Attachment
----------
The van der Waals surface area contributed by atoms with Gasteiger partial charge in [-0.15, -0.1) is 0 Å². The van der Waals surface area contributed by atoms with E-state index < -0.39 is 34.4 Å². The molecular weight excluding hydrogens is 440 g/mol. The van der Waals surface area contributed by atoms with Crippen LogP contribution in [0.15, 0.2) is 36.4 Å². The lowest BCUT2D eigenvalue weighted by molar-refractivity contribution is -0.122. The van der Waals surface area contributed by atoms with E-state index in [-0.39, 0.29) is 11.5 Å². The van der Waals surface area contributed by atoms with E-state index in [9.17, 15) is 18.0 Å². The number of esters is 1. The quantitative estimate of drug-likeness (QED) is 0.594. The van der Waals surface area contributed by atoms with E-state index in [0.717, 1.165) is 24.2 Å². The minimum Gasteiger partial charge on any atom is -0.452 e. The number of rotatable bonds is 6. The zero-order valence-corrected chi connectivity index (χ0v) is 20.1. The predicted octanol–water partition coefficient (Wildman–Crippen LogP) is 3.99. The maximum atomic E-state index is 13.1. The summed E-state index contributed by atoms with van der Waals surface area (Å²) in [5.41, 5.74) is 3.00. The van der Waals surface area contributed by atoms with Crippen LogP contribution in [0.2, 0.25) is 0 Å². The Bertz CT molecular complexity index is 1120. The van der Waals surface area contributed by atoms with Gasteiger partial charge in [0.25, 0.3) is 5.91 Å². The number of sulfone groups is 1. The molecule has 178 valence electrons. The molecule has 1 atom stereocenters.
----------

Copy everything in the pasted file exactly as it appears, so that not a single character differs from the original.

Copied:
The van der Waals surface area contributed by atoms with Gasteiger partial charge in [-0.15, -0.1) is 0 Å². The van der Waals surface area contributed by atoms with E-state index < -0.39 is 34.4 Å². The molecular weight excluding hydrogens is 440 g/mol. The van der Waals surface area contributed by atoms with Crippen LogP contribution in [0.15, 0.2) is 36.4 Å². The lowest BCUT2D eigenvalue weighted by molar-refractivity contribution is -0.122. The van der Waals surface area contributed by atoms with E-state index in [-0.39, 0.29) is 11.5 Å². The van der Waals surface area contributed by atoms with E-state index in [9.17, 15) is 18.0 Å². The number of esters is 1. The quantitative estimate of drug-likeness (QED) is 0.594. The van der Waals surface area contributed by atoms with E-state index in [0.717, 1.165) is 24.2 Å². The minimum Gasteiger partial charge on any atom is -0.452 e. The number of rotatable bonds is 6. The zero-order valence-corrected chi connectivity index (χ0v) is 20.1. The predicted octanol–water partition coefficient (Wildman–Crippen LogP) is 3.99. The maximum atomic E-state index is 13.1. The summed E-state index contributed by atoms with van der Waals surface area (Å²) in [5.41, 5.74) is 3.00. The van der Waals surface area contributed by atoms with Crippen LogP contribution in [0.2, 0.25) is 0 Å². The Bertz CT molecular complexity index is 1120. The van der Waals surface area contributed by atoms with Gasteiger partial charge in [0.25, 0.3) is 5.91 Å². The number of sulfone groups is 1. The molecule has 178 valence electrons. The molecule has 1 atom stereocenters.